The auditory nerve is responsible for transmitting sounds from the sensory portions of the ear to the brain. Damage to the auditory nerve can lead to a form of deafness called sensorineural hearing loss. Because this form of hearing loss is caused by nerve damage, it can be especially difficult to treat.
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There are several different infectious diseases that can cause damage to the acoustic nerve, the Merck Manual explains, including the childhood infections mumps and rubella. Certain congenital infections, which are passed from a pregnant mother to her unborn child also can cause damage. These include syphilis, rubella, cytomegalovirus, herpes and toxoplasmosis. KidsHealth notes that repeated ear infections can also lead to auditory nerve damage.
The auditory nerve can also be damaged as a result of head injuries or trauma, FormulaMedical explains. Sometimes this can be the result of a head injury that damages the parts of the brain through which the auditory nerve runs. Sudden changes in air pressure also can cause sensorineural hearing loss, according to the Merck Manual. These can happen while a patient is flying, diving, or is exercising strenuously.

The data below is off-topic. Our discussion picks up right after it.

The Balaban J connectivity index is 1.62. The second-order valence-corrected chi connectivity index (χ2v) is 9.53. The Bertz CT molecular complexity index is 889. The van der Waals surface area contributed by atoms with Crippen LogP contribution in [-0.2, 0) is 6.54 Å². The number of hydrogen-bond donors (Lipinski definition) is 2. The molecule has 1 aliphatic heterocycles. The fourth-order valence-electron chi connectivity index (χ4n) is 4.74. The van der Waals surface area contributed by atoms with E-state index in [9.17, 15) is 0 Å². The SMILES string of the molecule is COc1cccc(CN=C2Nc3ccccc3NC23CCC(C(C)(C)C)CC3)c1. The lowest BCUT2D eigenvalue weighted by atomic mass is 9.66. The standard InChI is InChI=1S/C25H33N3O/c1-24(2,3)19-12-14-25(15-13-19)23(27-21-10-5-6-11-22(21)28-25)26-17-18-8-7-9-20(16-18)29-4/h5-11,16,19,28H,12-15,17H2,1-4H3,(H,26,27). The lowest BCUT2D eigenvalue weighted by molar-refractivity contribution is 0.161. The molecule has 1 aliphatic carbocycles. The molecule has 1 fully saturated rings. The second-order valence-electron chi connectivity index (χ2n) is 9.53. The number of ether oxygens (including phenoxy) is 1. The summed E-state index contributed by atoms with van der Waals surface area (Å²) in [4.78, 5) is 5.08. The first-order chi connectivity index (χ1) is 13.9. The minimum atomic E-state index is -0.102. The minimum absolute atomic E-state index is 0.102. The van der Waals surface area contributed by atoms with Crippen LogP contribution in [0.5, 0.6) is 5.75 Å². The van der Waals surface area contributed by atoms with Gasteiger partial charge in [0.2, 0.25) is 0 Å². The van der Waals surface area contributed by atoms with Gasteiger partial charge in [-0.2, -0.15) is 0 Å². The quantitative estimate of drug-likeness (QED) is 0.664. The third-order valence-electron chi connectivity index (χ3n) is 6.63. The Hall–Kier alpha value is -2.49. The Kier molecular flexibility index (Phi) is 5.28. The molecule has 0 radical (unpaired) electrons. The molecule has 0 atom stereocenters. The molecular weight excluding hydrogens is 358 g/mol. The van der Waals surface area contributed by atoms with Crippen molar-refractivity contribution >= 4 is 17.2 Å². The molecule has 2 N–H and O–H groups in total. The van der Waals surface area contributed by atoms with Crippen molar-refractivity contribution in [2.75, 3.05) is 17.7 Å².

Brain tumors can also lead to damage to the auditory nerve, the international health care company Bupa explains. Brain tumors can press on the auditory nerve, leading to nerve compression and deafness.
Meniere's disease is a condition that affects the fluid in the inner ear. Changes in the quantity or the composition of the inner ear fluid, which is also known as endolymph, can cause auditory nerve damage and permanent hearing loss.
The auditory nerve is surrounded by a layer of tissue called myelin. Some people develop demyelinating diseases, in which the immune system attacks the cells making the myelin sheath. According to Formula Medical, these types of diseases, which include multiple sclerosis, can cause auditory nerve damage.
Certain medications, such as antibiotics and chemotherapy medications, can cause auditory nerve damage, according to KidsHealth.